Almost everyone knows someone in their life impacted by breast cancer. One in eight women are impacted in the United States, but not everyone is impacted the same.
African American women are 20 to 40 percent more likely to die from breast cancer, even though their rates of getting cancer are the same as white women. Channel 11 talked to Allegheny Health Network breast surgeon Rebecca Fisher to find out why. She said it has to do with a variety of factors, from the biology of their cancer to genetics, but it also includes access to care issues.
"Often that includes a delay in diagnosis," said Doctor Fishman.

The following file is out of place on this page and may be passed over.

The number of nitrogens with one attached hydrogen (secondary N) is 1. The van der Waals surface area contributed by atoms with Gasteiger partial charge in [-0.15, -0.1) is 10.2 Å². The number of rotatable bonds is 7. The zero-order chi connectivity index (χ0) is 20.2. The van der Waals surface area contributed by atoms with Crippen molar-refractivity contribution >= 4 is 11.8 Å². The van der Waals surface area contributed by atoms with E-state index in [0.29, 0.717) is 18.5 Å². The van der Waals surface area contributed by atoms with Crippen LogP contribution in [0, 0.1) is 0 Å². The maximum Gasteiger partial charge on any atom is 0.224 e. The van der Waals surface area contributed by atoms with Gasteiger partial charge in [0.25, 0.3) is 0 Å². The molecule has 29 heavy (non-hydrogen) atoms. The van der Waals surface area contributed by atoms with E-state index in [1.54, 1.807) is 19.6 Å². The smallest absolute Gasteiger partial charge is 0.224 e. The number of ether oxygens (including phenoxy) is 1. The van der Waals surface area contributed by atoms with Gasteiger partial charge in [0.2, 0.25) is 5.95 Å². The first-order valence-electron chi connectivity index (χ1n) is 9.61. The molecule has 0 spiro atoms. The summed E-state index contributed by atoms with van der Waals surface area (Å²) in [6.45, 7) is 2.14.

Statistics show African American women are more likely to be diagnosed at a later stage, and that makes the road to remission more difficult.
That's something Tabitha McDougle knows all too well. The single mother got her diagnosis late, and then was told more bad news.
"When I called to get insurance, they told me I had to wait," McDougle said. "I said, they just told me this news, I can't wait."
Her doctors helped her get that resolved. Doctor fishman urges women to connect now with a health care provider in their community, to see if they need follow up visits.
Said Doctor Fishman: "It's really best to have a relationship with a trusted physician, your OBGYN or a primary care doctor."
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